NSG5003 Midterm Exam / NSG 5003 Midterm Exam: Advanced pathophysiology: South University (Complete Answers- 100% Score, Latest 2020) - £12.80   Add to cart

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NSG5003 Midterm Exam / NSG 5003 Midterm Exam: Advanced pathophysiology: South University (Complete Answers- 100% Score, Latest 2020)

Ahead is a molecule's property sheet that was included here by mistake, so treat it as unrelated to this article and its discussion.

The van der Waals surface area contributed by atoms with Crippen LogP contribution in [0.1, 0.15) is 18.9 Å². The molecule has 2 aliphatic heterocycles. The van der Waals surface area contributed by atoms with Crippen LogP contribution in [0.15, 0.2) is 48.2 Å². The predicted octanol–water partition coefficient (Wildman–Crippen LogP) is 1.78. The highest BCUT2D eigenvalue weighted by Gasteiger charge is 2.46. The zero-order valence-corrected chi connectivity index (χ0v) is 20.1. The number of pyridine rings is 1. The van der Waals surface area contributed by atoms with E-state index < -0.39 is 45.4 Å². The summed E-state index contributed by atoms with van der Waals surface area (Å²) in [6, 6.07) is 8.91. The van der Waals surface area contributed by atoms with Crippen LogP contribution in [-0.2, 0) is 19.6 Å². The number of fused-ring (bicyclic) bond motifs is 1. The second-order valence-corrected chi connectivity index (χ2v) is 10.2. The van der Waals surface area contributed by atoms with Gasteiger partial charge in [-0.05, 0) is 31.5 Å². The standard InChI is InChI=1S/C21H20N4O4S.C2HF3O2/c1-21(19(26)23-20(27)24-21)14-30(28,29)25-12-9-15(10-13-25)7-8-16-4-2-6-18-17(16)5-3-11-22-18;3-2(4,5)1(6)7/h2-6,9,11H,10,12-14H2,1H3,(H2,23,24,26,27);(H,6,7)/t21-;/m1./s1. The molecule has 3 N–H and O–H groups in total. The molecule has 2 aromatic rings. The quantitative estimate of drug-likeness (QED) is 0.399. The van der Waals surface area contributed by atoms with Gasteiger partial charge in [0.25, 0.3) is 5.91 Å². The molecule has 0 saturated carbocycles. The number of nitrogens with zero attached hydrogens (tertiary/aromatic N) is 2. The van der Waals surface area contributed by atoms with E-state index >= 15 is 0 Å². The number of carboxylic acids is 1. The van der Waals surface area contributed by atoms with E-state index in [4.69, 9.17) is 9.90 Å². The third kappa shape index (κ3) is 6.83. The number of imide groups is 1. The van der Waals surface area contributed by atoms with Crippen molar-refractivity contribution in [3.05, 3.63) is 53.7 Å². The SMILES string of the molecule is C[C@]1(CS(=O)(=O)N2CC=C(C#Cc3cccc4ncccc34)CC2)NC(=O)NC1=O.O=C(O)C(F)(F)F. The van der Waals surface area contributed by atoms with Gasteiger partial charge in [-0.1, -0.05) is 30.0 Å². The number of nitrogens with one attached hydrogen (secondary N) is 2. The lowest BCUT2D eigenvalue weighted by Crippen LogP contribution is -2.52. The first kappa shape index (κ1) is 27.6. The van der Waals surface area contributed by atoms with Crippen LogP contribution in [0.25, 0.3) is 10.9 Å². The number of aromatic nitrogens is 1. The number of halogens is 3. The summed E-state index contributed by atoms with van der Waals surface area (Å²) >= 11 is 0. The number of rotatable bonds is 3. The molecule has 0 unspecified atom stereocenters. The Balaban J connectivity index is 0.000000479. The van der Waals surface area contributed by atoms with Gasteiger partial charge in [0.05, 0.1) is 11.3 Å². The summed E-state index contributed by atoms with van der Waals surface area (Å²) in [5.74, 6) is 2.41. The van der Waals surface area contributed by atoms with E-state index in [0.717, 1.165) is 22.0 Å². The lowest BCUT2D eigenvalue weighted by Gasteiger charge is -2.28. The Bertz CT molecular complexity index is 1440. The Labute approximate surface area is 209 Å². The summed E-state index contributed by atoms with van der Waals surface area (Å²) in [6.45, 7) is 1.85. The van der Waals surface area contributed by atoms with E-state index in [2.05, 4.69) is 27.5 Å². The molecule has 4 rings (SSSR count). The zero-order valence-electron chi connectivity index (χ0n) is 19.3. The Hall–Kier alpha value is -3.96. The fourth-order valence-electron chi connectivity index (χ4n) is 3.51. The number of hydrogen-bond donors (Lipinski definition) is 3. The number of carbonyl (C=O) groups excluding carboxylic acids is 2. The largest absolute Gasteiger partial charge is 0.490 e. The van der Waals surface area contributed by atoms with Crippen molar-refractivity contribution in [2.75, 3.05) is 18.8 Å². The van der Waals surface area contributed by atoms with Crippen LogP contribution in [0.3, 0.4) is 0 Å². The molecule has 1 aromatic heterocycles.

NSG5003 Midterm Exam / NSG 5003 Midterm Exam: Advanced pathophysiology: South University South University NSG5003 Midterm Exam / South University NSG 5003 Midterm Exam Question 1 (5 points) What mechanisms occur in the liver cells as a result of lipid accumulation? Question 4 options: Obstruction of the common bile duct, preventing the flow of bile from the liver to the gallbladder Increased synthesis of triglycerides from fatty acids and decreased synthesis of apoproteins Increased binding of lipids with apoproteins to form lipoproteins Increased conversion of fatty acids to phospholipids Save Question 2 (5 points) Which solution is best to use when cleaning a wound that is healing by 101. During an Immunoglobulin E (IgE)-mediated hypersensitivity reaction, the degranulation of mast cells is a result of which receptor action? Question 5 options: Histamine bound to H2 Chemotactic factor binding to the receptor Epinephrine bound to mast cells Acetylcholine bound to mast cells Save Question 3 (5 points) What is the mechanism that results in type II hypersensitivity reactions? Question 6 options: Antibodies coat mast cells by binding to receptors that signal its degranulation, followed by a discharge of preformed mediators. Antibodies bind to soluble antigens that were released into body fluids, and the immune complexes are then deposited in the tissues. Cytotoxic T (Tc) lymphocytes or lymphokine-producing helper T 1 (Th1) cells directly attack and destroy cellular targets. Antibodies bind to the antigens on the cell surface. Save Question 4 (5 points) What causes the rapid change in the resting membrane potential to initiate an action potential? Question 1 options: Potassium gates open and potassium rushes into the cell, changing the membrane potential from negative to positive Sodium gates open and sodium rushes into the cell, changing the membrane potential from negative to positive. Sodium gates close, allowing potassium into the cell to change the membrane potential from positive to negative. Potassium gates close, allowing sodium into the cell to change the membrane potential from positive to negative. Save Question 5 (5 points) What is a consequence of leakage of lysosomal enzymes during chemical injury? Question 2 options: Enzymatic digestion of the nucleus and nucleolus occurs, halting deoxyribonucleic acid (DNA) synthesis. Influx of potassium ions into the mitochondria occurs, halting the adenosine triphosphate (ATP) production. Edema of the Golgi body occurs, preventing the transport of proteins out of the cell. Shift of calcium out of the plasma membrane occurs, destroying the cytoskeleton. Save Question 6 (5 points) In hypoxic injury, sodium enters the cell and causes swelling because: Question 3 options: The cell membrane permeability increases for sodium during periods of hypoxia. Adenosine triphosphate (ATP) is insufficient to maintain the pump that keeps sodium out of the cell. The lactic acid produced by the hypoxia binds with sodium in the cell. Sodium cannot be transported to the cell membrane during hypoxia. Save Question 7 (5 points) Type III hypersensitivity reactions are a result of which of the following? Question 7 options: Antibodies coating mast cells by binding to receptors that signal its degranulation, followed by the discharge of preformed mediators Antibodies binding to soluble antigens that were released into body fluids and the immune complexes being deposited in the tissues Cytotoxic T (Tc) cells or lymphokine-producing helper T 1 (Th1) cells directly attacking and destroying cellular targets Antibodies binding to the antigen on the cell surface Save Question 8 (5 points) Tissue damage caused by the deposition of circulating immune complexes containing an antibody against the host deoxyribonucleic acid (DNA) is the cause of which disease? Question 8 options: Hemolytic anemia Pernicious anemia Systemic lupus erythematosus Myasthenia gravis Save Question 9 (5 points) Why does tissue damage occur in acute rejection after organ transplantation? Question 9 options: Th1 cells release cytokines that activate infiltrating macrophages, and cytotoxic T (Tc) cells directly attack the endothelial cells of the transplanted tissue. Circulating immune complexes are deposited in the endothelial cells of transplanted tissue, where the complement cascade lyses tissue. Receptors on natural killer (NK) cells recognize antigens on the cell surface of the transplanted tissue, which releases lysosomal enzymes that destroy tissue. Antibodies coat the surface of the transplanted tissue to which mast cells bind and liberate preformed chemical mediators that destroy tissue. Save Question 10 (5 points) Oncogenes are genes that are capable of: Question 10 options: Undergoing mutation that directs the synthesis of proteins to accelerate the rate of tissue proliferation Directing synthesis of proteins to regulate growth and to provide necessary replacement of tissue Encoding proteins that negatively regulate the synthesis of proteins to slow or halt the replacement of tissue Undergoing mutation that directs malignant tissue toward blood vessels and lymph nodes for metastasis Save Question 11 (5 points) After the baroreceptor reflex is stimulated, the resulting impulse is transmitted from the carotid artery by which sequence of events? Question 11 options: From the vagus nerve to the medulla to increase parasympathetic activity and to decrease sympathetic activity From the glossopharyngeal cranial nerve through the vagus nerve to the medulla to increase sympathetic activity and to decrease parasympathetic activity From the glossopharyngeal cranial nerve through the vagus nerve to the medulla to increase parasympathetic activity and to decrease sympathetic activity From the glossopharyngeal cranial nerve through the vagus nerve to the hypothalamus to increase parasympathetic activity and to decrease sympathetic activity Save Question 12 (5 points) Regarding the endothelium, what is the difference between healthy vessel walls and those that promote clot formation? Question 12 options: Inflammation and roughening of the endothelium of the artery Hypertrophy and vasoconstriction of the endothelium of the artery Excessive clot formation and lipid accumulation in the endothelium of the artery Evidence of age-related changes that weaken the endothelium of the artery Save Question 13 (5 points) What is the expected electrocardiogram (ECG) pattern when a thrombus in a coronary artery permanently lodges in the vessel and the infarction extends through the myocardium from the endocardium to the epicardium? Question 13 options: Prolonged QT interval ST elevation myocardial infarction (STEMI) ST depression myocardial infarction (STDMI) Non-ST elevation myocardial infarction (non-STEMI) Save Question 14 (5 points) A patient reports sudden onset of severe chest pain that radiates to the back and worsens with respiratory movement and when the patient is lying down. These clinical manifestations describe: Question 14 options: Myocardial infarction (MI) Pericardial effusion Restrictive pericarditis Acute pericarditis Save Question 15 (5 points) Respirations that are characterized by alternating periods of deep and shallow breathing are a result of which respiratory mechanism? Question 15 options: Decreased blood flow to the medulla oblongata Increased partial pressure of arterial carbon dioxide (PaCO2), decreased acid-base balance (pH), and decreased partial pressure of arterial oxygen (PaO2) Stimulation of stretch or J-receptors Fatigue of the intercostal muscles and diaphragm Save Question 16 (5 points) Which cytokines activated in childhood asthma produce an allergic response? Question 16 options: IL-1, IL-2, and interferon-alpha (IFN-α) L-8, IL-12, and tumor necrosis factor–alpha (TNF-α) IL-4, IL-10, and colony-stimulating factor (CSF) IL-4, IL-5, and IL-13 Save Question 17 (5 points) Which statement accurately describes childhood asthma? Question 17 options: An obstructive airway disease characterized by reversible airflow obstruction, bronchial hyperreactivity, and inflammation A pulmonary disease characterized by severe hypoxemia, decreased pulmonary compliance, and diffuse densities on chest X-ray imaging A pulmonary disorder involving an abnormal expression of a protein, producing viscous mucus that lines the airways, the pancreas, the sweat ducts, and the vas deferens An obstructive airway disease characterized by atelectasis and increased pulmonary resistance as a result of a surfactant deficiency Improvement on a trial of asthma medication Save Question 18 (5 points) Which statement best describes cystic fibrosis? Question 18 options: Obstructive airway disease characterized by reversible airflow obstruction, bronchial hyperreactivity, and inflammation Respiratory disease characterized by severe hypoxemia, decreased pulmonary compliance, and diffuse densities on chest X-ray imaging A pulmonary disorder involving an abnormal expression of a protein, producing viscous mucus that obstructs the airways, the pancreas, the sweat ducts, and the vas deferens A pulmonary disorder characterized by atelectasis and increased pulmonary resistance as a result of a surfactant deficiency Save Question 19 (5 points) What are the abnormalities in cytokines found in children with cystic fibrosis? Question 19 options: A deficit of IL-1 and an excess of IL-4, IL-12, and interferon-alpha (IFN-α) A deficit of IL-6 and an excess of IL-2, IL-8, and granulocyte colony-stimulating factor (G-CSF) A deficit of IL-10 and an excess of IL-1, IL-8, and TNF-α A deficit of IL-3 and an excess of IL-14, IL-24, and colony-stimulating factor (CSF) Save Question 20 (5 points) Examination of the throat in a child demonstrating signs and symptoms of acute epiglottitis may contribute to which life-threatening complication? Question 20 options: Retropharyngeal abscess Laryngospasms Rupturing of the tonsils Gagging induced aspiration Save Question 21 (5 points) Free radicals play a major role in the initiation and progression of which diseases? Question 21 options: Cardiovascular diseases, such as hypertension and ischemic heart disease Renal diseases, such as acute tubular necrosis and glomerulonephritis Gastrointestinal diseases, such as peptic ulcer disease and Crohn disease Muscular diseases, such as muscular dystrophy and fibromyalgia Save Question 22 (5 points) What is a consequence of plasma membrane damage to the mitochondria? Question 22 options: Enzymatic digestion halts deoxyribonucleic acid (DNA) synthesis. Influx of calcium ions halts adenosine triphosphate (ATP) production. Edema from an influx in sodium causes a reduction in ATP production. Potassium shifts out of the mitochondria, which destroys the infrastructure. Save Question 23 (5 points) In addition to osmosis, what force is involved in the movement of water between the plasma and interstitial fluid spaces? Question 23 options: Oncotic pressure Buffering Net filtration Hydrostatic pressure Save Question 24 (5 points) Venous obstruction is a cause of edema because of an increase in which pressure? Question 24 options: Capillary hydrostatic Interstitial hydrostatic Capillary oncotic Interstitial oncotic Save Question 25 (5 points) At the arterial end of capillaries, fluid moves from the intravascular space into the interstitial space because: Question 25 options: The interstitial hydrostatic pressure is higher than the capillary hydrostatic pressure. The capillary hydrostatic pressure is higher than the capillary oncotic pressure. The interstitial oncotic pressure is higher than the interstitial hydrostatic pressure. The capillary oncotic pressure is lower than the interstitial hydrostatic pressure. Save Question 26 (5 points) Secretion of antidiuretic hormone (ADH) and the perception of thirst are stimulated by: Question 26 options: A decrease in serum sodium An increase in plasma osmolality An increase in the glomerular filtration rate A decrease in osmoreceptor stimulation Save Question 27 (5 points) Some older adults have impaired inflammation and wound healing because of which problem? Question 27 options: The circulatory system cannot adequately perfuse tissues. Complement and chemotaxis are deficient. Underlying chronic illnesses exist. The number of mast cells is insufficient. Save Question 28 (5 points) Lead poisoning affects the nervous system by: Question 28 options: Interfering with the function of neurotransmitters Inhibiting the production of myelin around the nerves Increasing the resting membrane potential Altering the transport of potassium into the nerves Save Question 29 (5 points) Carbon monoxide causes tissue damage by: Question 29 options: Competing with carbon dioxide so that it cannot be excreted Binding to hemoglobin so that it cannot carry oxygen Destroying the chemical bonds of hemoglobin so it cannot carry oxygen Removing iron from hemoglobin so it cannot carry oxygen Save Question 30 (5 points) Which statement is true regarding the difference between subdural hematoma and epidural hematoma? Question 30 options: No difference exists, and these terms may be correctly used interchangeably. A subdural hematoma occurs above the dura, whereas an epidural hematoma occurs under the dura. A subdural hematoma is often the result of shaken baby syndrome, whereas an epidural hematoma rapidly forms as a result of a skull fracture. A subdural hematoma usually forms from bleeding within the skull, such as an aneurysm eruption, whereas an epidural hematoma occurs from trauma outside the skull, such as a blunt force trauma. Save Question 31 (5 points) What physiologic change occurs during heat exhaustion? Question 31 options: Hemoconcentration occurs because of the loss of salt and water. Cramping of voluntary muscles occurs as a result of salt loss. Thermoregulation fails because of high core temperatures. Subcutaneous layers are damaged because of high core temperatures. Save Question 32 (5 points) Hemoprotein accumulations are a result of the excessive storage of: Question 32 options: Iron, which is transferred from the cells to the bloodstream Hemoglobin, which is transferred from the bloodstream to the cells Albumin, which is transferred from the cells to the bloodstream Amino acids, which are transferred from the cells to the bloodstream Save Question 33 (5 points) Hemosiderosis results in what substance being stored in excess as hemosiderin in cells of many organs and tissues? Question 33 options: Hemoglobin Ferritin Iron Transferrin Save Question 34 (5 points) What two types of hearing loss are associated with noise? Question 34 options: Acoustic trauma and noise induced High frequency and low frequency High frequency and acoustic trauma Noise induced and low frequency Save Question 35 (5 points) What type of necrosis results from ischemia of neurons and glial cells? Question 35 options: Coagulative Liquefactive Caseous Gangrene Save Question 36 (5 points) During cell injury caused by hypoxia, sodium and water move into the cell because: Question 36 options: Potassium moves out of the cell, and potassium and sodium are inversely related. The pump that transports sodium out of the cell cannot function because of a decrease in adenosine triphosphate (ATP) levels. The osmotic pressure is increased, which pulls additional sodium across the cell membrane. Oxygen is not available to bind with sodium to maintain it outside of the cell. Save Question 37 (5 points) In decompression sickness, emboli are formed by bubbles of: Question 37 options: Oxygen Nitrogen Carbon monoxide Hydrogen Save Question 38 (5 points) What is an example of compensatory hyperplasia? Question 38 options: Hepatic cells increase cell division after part of the liver is excised. Skeletal muscle cells atrophy as a result of paralysis. The heart muscle enlarges as a result of hypertension. The size of the uterus increases during pregnancy. Save Question 39 (5 points) Current research has determined that chemical-induced cellular injury: Question 39 options: Affects the permeability of the plasma membrane Is often the result of the damage caused by reactive free radicals Is rarely influenced by lipid peroxidation Seldom involves the cell’s organelles Save Question 40 (5 points) What is the inflammatory effect of nitric oxide? Question 40 options: It increases capillary permeability and causes pain. It increases neutrophil chemotaxis and platelet aggregation. It causes smooth muscle contraction and fever. It decreases mast cell function and decreases platelet aggregation. Save ________________________________________